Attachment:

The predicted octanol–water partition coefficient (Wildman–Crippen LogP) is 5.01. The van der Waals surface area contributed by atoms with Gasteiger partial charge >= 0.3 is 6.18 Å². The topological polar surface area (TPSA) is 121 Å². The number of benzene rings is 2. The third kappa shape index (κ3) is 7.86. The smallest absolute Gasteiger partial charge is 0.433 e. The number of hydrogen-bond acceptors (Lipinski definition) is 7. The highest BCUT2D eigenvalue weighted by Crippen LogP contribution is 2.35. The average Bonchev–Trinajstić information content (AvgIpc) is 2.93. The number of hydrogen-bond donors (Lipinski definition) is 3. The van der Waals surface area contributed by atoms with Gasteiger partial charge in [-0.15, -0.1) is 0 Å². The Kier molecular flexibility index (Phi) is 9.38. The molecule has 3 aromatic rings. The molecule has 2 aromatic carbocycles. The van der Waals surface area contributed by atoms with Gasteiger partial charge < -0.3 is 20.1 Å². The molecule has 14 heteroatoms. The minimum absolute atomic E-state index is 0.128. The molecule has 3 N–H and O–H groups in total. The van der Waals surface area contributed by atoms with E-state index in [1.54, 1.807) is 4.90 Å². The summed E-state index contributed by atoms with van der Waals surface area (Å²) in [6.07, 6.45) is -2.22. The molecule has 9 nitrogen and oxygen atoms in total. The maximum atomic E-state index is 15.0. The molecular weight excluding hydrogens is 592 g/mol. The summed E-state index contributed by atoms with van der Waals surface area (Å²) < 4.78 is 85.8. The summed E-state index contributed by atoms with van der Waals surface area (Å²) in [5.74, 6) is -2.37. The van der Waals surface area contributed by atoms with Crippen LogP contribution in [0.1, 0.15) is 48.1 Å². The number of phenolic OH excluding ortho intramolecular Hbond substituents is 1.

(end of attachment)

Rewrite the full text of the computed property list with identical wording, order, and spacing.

The predicted octanol–water partition coefficient (Wildman–Crippen LogP) is 5.01. The van der Waals surface area contributed by atoms with Gasteiger partial charge >= 0.3 is 6.18 Å². The topological polar surface area (TPSA) is 121 Å². The number of benzene rings is 2. The third kappa shape index (κ3) is 7.86. The smallest absolute Gasteiger partial charge is 0.433 e. The number of hydrogen-bond acceptors (Lipinski definition) is 7. The highest BCUT2D eigenvalue weighted by Crippen LogP contribution is 2.35. The average Bonchev–Trinajstić information content (AvgIpc) is 2.93. The number of hydrogen-bond donors (Lipinski definition) is 3. The van der Waals surface area contributed by atoms with Gasteiger partial charge in [-0.15, -0.1) is 0 Å². The Kier molecular flexibility index (Phi) is 9.38. The molecule has 3 aromatic rings. The molecule has 2 aromatic carbocycles. The van der Waals surface area contributed by atoms with Gasteiger partial charge < -0.3 is 20.1 Å². The molecule has 14 heteroatoms. The minimum absolute atomic E-state index is 0.128. The molecule has 3 N–H and O–H groups in total. The van der Waals surface area contributed by atoms with E-state index in [1.54, 1.807) is 4.90 Å². The summed E-state index contributed by atoms with van der Waals surface area (Å²) in [6.07, 6.45) is -2.22. The molecule has 9 nitrogen and oxygen atoms in total. The maximum atomic E-state index is 15.0. The molecular weight excluding hydrogens is 592 g/mol. The summed E-state index contributed by atoms with van der Waals surface area (Å²) < 4.78 is 85.8. The summed E-state index contributed by atoms with van der Waals surface area (Å²) in [5.74, 6) is -2.37. The van der Waals surface area contributed by atoms with Crippen LogP contribution in [0.1, 0.15) is 48.1 Å². The number of phenolic OH excluding ortho intramolecular Hbond substituents is 1.